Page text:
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Friday, January 30, 2015

Super Bowl Flights Use NextGen Technology, Phoenix Seeks More Changes

Woodrow Bellamy III 

[Avionics Today 01-30-2015] Airlines and charter operators flying thousands of fans, NFL personnel and media to the Super Bowl in Phoenix, Ariz., this weekend will be taking more direct routes and reducing aircraft fuel burn as a result of the FAA's modernization of the National Airspace System (NAS). The NextGen-fueled Super Bowl flights into Phoenix airports also highlight a problem, however, that the city's officials are working with the FAA to combat: the noise impact on neighborhoods located near the airport as a result of new flight paths.
An aerial view of the University of Phoenix stadium, site of the 2015 Super Bowl game between the New England Patriots and Seattle Seahawks. Photo: Flickr User Ken Lund.
Noise Impact in Phoenix
Last week, Phoenix Mayor Greg Stanton and U.S. Rep. Ruben Gallego of Arizona met with FAA officials in Washington, D.C. to discuss recent changes made to the flight paths of aircraft flying in and out of Sky Harbor International Airport. According to statements released from both Stanton and Gallego, these new NextGen flight paths are helping airlines save fuel and reduce emissions, but also have increased the impact of aircraft noise on nearby neighborhoods. 
“I appreciate [FAA] Administrator Michael Huerta taking the time to meet with us to discuss the serious noise problems caused by the flight path rerouting at the Phoenix Sky Harbor Airport,” Gallego said, after meeting with the FAA's Performance Based Navigation (PBN) group. “With the help of this working group we will continue looking for ways to address the problem and restore much needed and deserved peace and quiet to the citizens of Phoenix."
The noise is an unintended consequence of the NextGen program, which is focused on modernizing the nation's aging Air Traffic Control system from traditional radar-based management to more current satellite-based surveillance and navigation procedures to accommodate the upcoming increase in air traffic. The new procedures allow airspace users to access the more advanced capabilities of their modern navigation systems to save fuel and reduce carbon emissions. According to the FAA, an airline using the new Optimized Profile Descent (OPDs) at Sky Harbor can reduce their routes by 945 miles a day, save 70 gallons of fuel per flight and reduce operating costs by $15 million per year.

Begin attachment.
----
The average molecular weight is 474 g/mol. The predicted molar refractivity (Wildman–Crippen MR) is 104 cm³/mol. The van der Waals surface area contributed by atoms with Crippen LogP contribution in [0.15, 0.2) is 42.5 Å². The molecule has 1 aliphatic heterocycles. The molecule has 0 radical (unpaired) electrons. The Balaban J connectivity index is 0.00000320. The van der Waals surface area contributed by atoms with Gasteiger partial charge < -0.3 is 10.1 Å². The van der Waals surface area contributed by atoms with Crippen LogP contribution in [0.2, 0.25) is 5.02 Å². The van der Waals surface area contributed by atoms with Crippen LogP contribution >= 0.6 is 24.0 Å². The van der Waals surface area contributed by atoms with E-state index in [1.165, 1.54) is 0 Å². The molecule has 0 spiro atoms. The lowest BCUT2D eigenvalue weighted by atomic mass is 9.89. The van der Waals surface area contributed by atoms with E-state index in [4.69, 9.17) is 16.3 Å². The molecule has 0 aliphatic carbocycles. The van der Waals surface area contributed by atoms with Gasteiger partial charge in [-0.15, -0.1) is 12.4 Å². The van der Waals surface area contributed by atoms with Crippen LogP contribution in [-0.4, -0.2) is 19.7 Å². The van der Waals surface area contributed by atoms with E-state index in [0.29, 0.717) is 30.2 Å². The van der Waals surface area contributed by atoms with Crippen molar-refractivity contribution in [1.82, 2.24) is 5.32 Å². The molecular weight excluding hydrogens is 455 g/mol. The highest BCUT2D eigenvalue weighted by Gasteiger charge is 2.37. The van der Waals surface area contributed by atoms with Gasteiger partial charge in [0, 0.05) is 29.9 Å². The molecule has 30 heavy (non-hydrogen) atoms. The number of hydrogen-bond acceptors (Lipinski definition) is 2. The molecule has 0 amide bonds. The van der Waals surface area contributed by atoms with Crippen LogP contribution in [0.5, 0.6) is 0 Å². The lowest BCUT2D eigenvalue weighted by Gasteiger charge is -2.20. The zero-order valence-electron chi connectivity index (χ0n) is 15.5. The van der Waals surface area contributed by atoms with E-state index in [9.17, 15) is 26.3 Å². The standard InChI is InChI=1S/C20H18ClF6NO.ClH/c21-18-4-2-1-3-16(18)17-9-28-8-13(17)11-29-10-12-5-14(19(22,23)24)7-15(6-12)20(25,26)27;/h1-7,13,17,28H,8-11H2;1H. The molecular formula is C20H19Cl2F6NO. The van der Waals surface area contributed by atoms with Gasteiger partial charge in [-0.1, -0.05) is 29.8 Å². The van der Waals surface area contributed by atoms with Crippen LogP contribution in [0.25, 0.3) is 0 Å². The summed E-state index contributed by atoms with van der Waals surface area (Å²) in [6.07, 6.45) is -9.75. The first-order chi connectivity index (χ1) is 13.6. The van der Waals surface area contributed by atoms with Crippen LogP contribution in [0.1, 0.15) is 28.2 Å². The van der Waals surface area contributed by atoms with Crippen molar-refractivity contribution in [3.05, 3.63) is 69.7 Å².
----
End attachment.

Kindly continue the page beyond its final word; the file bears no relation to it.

While Super Bowl flights will benefit from NextGen modernization, the FAA is not forgetting about the unintended consequences these new and more efficient flight paths are having on neighborhoods in Phoenix, the site of the big game. The FAA's PBN group plans to meet in February to address the noise impact of the new flight paths in Phoenix on local neighborhoods, and will include Phoenix Mayor Greg Stanton at that meeting.
“I am encouraged that the FAA will begin the process to change the path that is disruptive to Phoenix neighborhoods,” Stanton said. “I’ll continue to push this issue and pressure the FAA to do what’s right until we have a solution that works for our residents.”
Optimized Profile Descents (OPDs)
OPDs allows aircraft, such as those flying into the Phoenix airport system for the Super Bowl, to descend from cruising altitude to the runway in a continuous glide with engines set at idle. These descents are more efficient than the legacy staircase approach traditionally used to guide aircraft into airports, which also require multiple verbal exchanges between pilots and air traffic controllers at each step.
"The advantage of these more complex descents is that they’re more precisely designed so that almost all airliners will be able to fly it with the throttles at close to idle," Rex Hygate, business development manager at Esterline CMC Electronics, told Avionics Magazine